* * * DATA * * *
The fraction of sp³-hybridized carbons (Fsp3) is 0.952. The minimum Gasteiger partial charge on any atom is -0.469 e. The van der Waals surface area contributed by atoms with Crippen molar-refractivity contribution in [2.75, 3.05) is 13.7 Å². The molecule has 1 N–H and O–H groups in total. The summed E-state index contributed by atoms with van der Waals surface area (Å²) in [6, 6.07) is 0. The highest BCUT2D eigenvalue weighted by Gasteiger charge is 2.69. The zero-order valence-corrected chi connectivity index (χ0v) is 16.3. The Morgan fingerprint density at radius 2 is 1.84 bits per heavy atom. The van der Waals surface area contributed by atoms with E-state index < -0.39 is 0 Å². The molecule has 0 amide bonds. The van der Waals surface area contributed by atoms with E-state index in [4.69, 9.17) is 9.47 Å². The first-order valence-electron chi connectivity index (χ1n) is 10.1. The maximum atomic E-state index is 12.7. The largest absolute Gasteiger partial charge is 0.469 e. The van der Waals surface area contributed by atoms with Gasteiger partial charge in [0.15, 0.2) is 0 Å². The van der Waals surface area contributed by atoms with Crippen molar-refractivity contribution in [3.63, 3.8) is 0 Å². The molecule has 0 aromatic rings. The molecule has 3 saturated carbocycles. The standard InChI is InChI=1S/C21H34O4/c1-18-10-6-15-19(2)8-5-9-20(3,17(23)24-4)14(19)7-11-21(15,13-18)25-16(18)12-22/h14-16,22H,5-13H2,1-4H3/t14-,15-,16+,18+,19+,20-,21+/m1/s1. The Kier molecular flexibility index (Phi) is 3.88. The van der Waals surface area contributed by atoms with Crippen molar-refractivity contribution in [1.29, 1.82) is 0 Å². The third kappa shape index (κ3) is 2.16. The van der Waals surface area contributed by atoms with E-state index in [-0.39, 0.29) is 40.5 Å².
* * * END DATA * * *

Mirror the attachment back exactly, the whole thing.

The fraction of sp³-hybridized carbons (Fsp3) is 0.952. The minimum Gasteiger partial charge on any atom is -0.469 e. The van der Waals surface area contributed by atoms with Crippen molar-refractivity contribution in [2.75, 3.05) is 13.7 Å². The molecule has 1 N–H and O–H groups in total. The summed E-state index contributed by atoms with van der Waals surface area (Å²) in [6, 6.07) is 0. The highest BCUT2D eigenvalue weighted by Gasteiger charge is 2.69. The zero-order valence-corrected chi connectivity index (χ0v) is 16.3. The Morgan fingerprint density at radius 2 is 1.84 bits per heavy atom. The van der Waals surface area contributed by atoms with E-state index < -0.39 is 0 Å². The molecule has 0 amide bonds. The van der Waals surface area contributed by atoms with E-state index in [4.69, 9.17) is 9.47 Å². The first-order valence-electron chi connectivity index (χ1n) is 10.1. The maximum atomic E-state index is 12.7. The largest absolute Gasteiger partial charge is 0.469 e. The van der Waals surface area contributed by atoms with Gasteiger partial charge in [0.15, 0.2) is 0 Å². The van der Waals surface area contributed by atoms with Crippen molar-refractivity contribution in [3.63, 3.8) is 0 Å². The molecule has 0 aromatic rings. The molecule has 3 saturated carbocycles. The standard InChI is InChI=1S/C21H34O4/c1-18-10-6-15-19(2)8-5-9-20(3,17(23)24-4)14(19)7-11-21(15,13-18)25-16(18)12-22/h14-16,22H,5-13H2,1-4H3/t14-,15-,16+,18+,19+,20-,21+/m1/s1. The Kier molecular flexibility index (Phi) is 3.88. The van der Waals surface area contributed by atoms with Crippen molar-refractivity contribution in [1.29, 1.82) is 0 Å². The third kappa shape index (κ3) is 2.16. The van der Waals surface area contributed by atoms with E-state index in [-0.39, 0.29) is 40.5 Å².